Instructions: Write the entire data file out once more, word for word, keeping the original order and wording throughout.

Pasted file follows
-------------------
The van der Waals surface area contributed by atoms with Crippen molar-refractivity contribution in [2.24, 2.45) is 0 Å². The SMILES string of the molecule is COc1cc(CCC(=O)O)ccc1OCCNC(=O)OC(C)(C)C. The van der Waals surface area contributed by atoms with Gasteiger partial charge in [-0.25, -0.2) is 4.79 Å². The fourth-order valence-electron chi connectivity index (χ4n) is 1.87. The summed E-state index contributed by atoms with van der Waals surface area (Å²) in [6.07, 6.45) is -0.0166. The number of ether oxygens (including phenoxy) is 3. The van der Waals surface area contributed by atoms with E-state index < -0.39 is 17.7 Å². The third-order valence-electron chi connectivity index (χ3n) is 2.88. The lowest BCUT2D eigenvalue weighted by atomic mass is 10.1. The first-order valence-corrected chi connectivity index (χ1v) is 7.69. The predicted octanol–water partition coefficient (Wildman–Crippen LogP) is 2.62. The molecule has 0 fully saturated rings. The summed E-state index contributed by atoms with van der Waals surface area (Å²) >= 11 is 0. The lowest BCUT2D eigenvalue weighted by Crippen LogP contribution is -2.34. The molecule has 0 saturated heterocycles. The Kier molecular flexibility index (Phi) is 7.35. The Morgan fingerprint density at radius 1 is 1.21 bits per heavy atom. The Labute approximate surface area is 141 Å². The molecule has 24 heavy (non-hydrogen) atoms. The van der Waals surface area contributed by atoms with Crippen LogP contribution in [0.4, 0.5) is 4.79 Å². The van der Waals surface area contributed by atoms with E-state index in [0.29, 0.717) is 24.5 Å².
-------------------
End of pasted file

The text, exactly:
The van der Waals surface area contributed by atoms with Crippen molar-refractivity contribution in [2.24, 2.45) is 0 Å². The SMILES string of the molecule is COc1cc(CCC(=O)O)ccc1OCCNC(=O)OC(C)(C)C. The van der Waals surface area contributed by atoms with Gasteiger partial charge in [-0.25, -0.2) is 4.79 Å². The fourth-order valence-electron chi connectivity index (χ4n) is 1.87. The summed E-state index contributed by atoms with van der Waals surface area (Å²) in [6.07, 6.45) is -0.0166. The number of ether oxygens (including phenoxy) is 3. The van der Waals surface area contributed by atoms with E-state index < -0.39 is 17.7 Å². The third-order valence-electron chi connectivity index (χ3n) is 2.88. The lowest BCUT2D eigenvalue weighted by atomic mass is 10.1. The first-order valence-corrected chi connectivity index (χ1v) is 7.69. The predicted octanol–water partition coefficient (Wildman–Crippen LogP) is 2.62. The molecule has 0 fully saturated rings. The summed E-state index contributed by atoms with van der Waals surface area (Å²) >= 11 is 0. The lowest BCUT2D eigenvalue weighted by Crippen LogP contribution is -2.34. The molecule has 0 saturated heterocycles. The Kier molecular flexibility index (Phi) is 7.35. The Morgan fingerprint density at radius 1 is 1.21 bits per heavy atom. The Labute approximate surface area is 141 Å². The molecule has 24 heavy (non-hydrogen) atoms. The van der Waals surface area contributed by atoms with Crippen LogP contribution in [0.4, 0.5) is 4.79 Å². The van der Waals surface area contributed by atoms with E-state index in [0.29, 0.717) is 24.5 Å².